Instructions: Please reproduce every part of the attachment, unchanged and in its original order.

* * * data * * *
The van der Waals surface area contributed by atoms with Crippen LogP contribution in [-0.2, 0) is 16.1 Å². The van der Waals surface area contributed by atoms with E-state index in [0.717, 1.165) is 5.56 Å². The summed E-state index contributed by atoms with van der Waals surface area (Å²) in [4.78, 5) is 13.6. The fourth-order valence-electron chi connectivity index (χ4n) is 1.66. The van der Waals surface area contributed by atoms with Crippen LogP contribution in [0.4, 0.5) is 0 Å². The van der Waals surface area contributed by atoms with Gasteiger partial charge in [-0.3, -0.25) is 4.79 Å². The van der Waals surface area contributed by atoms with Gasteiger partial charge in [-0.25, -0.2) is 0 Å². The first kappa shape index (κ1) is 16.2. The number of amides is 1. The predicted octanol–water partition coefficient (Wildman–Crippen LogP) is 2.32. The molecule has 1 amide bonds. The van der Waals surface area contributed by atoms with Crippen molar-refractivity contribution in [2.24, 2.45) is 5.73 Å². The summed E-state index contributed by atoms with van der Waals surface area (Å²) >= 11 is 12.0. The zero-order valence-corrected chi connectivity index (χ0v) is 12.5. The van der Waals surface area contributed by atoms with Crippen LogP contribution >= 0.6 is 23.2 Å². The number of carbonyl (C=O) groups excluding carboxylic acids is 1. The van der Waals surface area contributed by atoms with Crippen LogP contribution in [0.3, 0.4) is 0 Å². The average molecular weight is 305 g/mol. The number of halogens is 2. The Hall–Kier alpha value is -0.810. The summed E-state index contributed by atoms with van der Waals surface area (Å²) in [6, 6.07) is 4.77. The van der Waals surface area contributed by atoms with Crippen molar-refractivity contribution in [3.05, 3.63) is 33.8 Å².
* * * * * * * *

The van der Waals surface area contributed by atoms with Crippen LogP contribution in [-0.2, 0) is 16.1 Å². The van der Waals surface area contributed by atoms with E-state index in [0.717, 1.165) is 5.56 Å². The summed E-state index contributed by atoms with van der Waals surface area (Å²) in [4.78, 5) is 13.6. The fourth-order valence-electron chi connectivity index (χ4n) is 1.66. The van der Waals surface area contributed by atoms with Crippen LogP contribution in [0.4, 0.5) is 0 Å². The van der Waals surface area contributed by atoms with Gasteiger partial charge in [-0.3, -0.25) is 4.79 Å². The van der Waals surface area contributed by atoms with Gasteiger partial charge in [-0.25, -0.2) is 0 Å². The first kappa shape index (κ1) is 16.2. The number of amides is 1. The predicted octanol–water partition coefficient (Wildman–Crippen LogP) is 2.32. The molecule has 1 amide bonds. The van der Waals surface area contributed by atoms with Crippen molar-refractivity contribution in [2.24, 2.45) is 5.73 Å². The summed E-state index contributed by atoms with van der Waals surface area (Å²) >= 11 is 12.0. The zero-order valence-corrected chi connectivity index (χ0v) is 12.5. The van der Waals surface area contributed by atoms with Crippen LogP contribution >= 0.6 is 23.2 Å². The number of carbonyl (C=O) groups excluding carboxylic acids is 1. The van der Waals surface area contributed by atoms with Crippen LogP contribution in [0.3, 0.4) is 0 Å². The average molecular weight is 305 g/mol. The number of halogens is 2. The Hall–Kier alpha value is -0.810. The summed E-state index contributed by atoms with van der Waals surface area (Å²) in [6, 6.07) is 4.77. The van der Waals surface area contributed by atoms with Crippen molar-refractivity contribution in [3.05, 3.63) is 33.8 Å².